Thursday, March 11, 2010
Dramatic night scenes at Caffé Vita
Published in the Weekly Volcano, March 11 2010
Charles Willyard’s paintings of roads at night now showing at Caffé Vita in Olympia look a lot like calendar art or postcard art, or maybe like story illustrations out of a 1950s Saturday Evening Post. Willyard’s painting technique and his sense of design, color and most notably his dramatic light-and-dark contrast are all admirable. He is a skilled painter. But the style and subject matter of these paintings is outdated, melodramatic and sentimental. It is easy to be impressed with these paintings but just as easy to be put off.
When I stepped into this popular Olympia caffeine emporium my eyes went immediately to the wall upon which were a series of what looked to be photographs of dramatically lighted night scenes. They had a surface sheen that from across the room looked so much like high-contrast photographs that I was surprised to see — once I got close enough — that they were paintings. But even upon close examination I couldn’t tell what kind of paintings they were. I thought they were pastels, perhaps because I had recently seen a similar surface sheen in pastels by Bill McEnroe. Willyard says they are acrylic on paper.
In a written statement, the artist said they were inspired by driving home on icy, foggy roads in December of last year. He spoke of the light as being eerie and unnatural.
“When I see those orange sodium street lamps, reflecting off the darkened road, a strange feeling comes over me.” Willyard wrote. “A kind of... sadness? ...longing? Is it that I'm remembering all the road trips I've taken in my life, the loneliness of being far away, headed somewhere, but, in between? Or is it even older than that? Maybe the road awakens an ancient, ‘hard-wired’ instinct to wander and explore? The sense of familiarity, then, may be much deeper.”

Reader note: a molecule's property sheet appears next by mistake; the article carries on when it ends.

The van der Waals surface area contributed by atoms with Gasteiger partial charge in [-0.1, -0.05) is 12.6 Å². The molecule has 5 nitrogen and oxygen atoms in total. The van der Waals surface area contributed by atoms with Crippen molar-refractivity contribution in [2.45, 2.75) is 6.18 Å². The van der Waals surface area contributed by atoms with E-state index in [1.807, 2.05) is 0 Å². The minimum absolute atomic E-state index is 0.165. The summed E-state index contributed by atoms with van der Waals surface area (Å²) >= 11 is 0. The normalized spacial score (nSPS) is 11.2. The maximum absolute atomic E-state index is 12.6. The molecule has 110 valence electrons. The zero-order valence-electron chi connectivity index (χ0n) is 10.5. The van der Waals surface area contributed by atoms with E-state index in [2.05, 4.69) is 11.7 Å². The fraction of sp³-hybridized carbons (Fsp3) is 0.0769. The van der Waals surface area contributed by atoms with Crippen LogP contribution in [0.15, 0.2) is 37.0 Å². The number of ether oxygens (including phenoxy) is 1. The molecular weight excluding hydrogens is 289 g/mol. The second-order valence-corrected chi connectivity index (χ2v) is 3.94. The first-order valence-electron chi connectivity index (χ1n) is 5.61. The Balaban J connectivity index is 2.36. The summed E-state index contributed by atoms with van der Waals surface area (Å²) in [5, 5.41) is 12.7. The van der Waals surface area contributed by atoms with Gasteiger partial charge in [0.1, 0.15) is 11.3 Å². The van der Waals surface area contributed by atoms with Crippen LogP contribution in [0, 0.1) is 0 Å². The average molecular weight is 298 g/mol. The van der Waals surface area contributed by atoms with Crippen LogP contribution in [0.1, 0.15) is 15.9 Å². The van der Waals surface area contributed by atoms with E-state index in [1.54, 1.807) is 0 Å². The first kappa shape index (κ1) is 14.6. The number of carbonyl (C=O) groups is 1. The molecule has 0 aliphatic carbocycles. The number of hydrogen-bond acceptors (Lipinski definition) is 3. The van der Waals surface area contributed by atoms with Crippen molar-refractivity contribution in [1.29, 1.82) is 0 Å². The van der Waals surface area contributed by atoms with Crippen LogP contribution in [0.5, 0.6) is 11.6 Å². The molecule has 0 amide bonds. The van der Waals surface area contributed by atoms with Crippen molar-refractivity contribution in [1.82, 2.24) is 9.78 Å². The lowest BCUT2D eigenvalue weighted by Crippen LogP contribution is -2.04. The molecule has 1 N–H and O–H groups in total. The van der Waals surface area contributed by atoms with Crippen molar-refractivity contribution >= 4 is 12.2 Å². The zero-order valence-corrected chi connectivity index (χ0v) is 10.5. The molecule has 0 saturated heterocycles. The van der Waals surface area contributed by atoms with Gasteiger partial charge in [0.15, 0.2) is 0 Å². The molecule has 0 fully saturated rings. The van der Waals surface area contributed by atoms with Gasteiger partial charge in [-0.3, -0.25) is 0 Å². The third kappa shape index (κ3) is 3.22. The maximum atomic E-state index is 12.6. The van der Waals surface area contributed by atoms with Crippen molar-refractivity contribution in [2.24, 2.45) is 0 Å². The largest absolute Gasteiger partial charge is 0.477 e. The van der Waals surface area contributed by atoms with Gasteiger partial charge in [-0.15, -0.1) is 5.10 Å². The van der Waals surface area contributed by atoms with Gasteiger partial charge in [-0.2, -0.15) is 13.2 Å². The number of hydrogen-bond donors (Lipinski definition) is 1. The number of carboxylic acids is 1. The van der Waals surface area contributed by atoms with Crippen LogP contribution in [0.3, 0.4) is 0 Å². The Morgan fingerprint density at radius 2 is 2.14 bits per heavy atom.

The feelings he expresses so poetically in words are equally evoked in the paintings. The dark, foggy and empty roads are rendered in deep tones of blue, black, orange and violet. In his statement Willyard speaks of darkness and mystery, but he does not mention emptiness. And it is the emptiness of the roads that gives these images a haunting quality. There are no cars on the roads, except, possibly in one of the paintings where we see lights that may or may not be headlights far down the road. Maybe it’s four o’clock in the morning and a solitary early riser has just hit the road.
One painting shows an overpass that casts a strong diagonal shadow across the road with banded rows of light filtered between rails on the overpass. The trees and grass are a biting acid yellow. Compositionally this is the strongest piece in the show. It reminds me of some Edward Hopper paintings. Among the rest, the simpler the better. The fewer things are seen, the stronger the emotional impact, which means the strongest of all is a painting in which all of the trees or whatever else may be lurking in the dark are shrouded in fog. The white line down the center of the road is bright blue under the lights and off to the side is a parallel blue band that can be interpreted either as a sidewalk or a drainage ditch with water, or maybe ice.
[Caffé Vita, through March 30, 124 4th Ave. East, Olympia, 360.754.8187]
March 12th - April 19th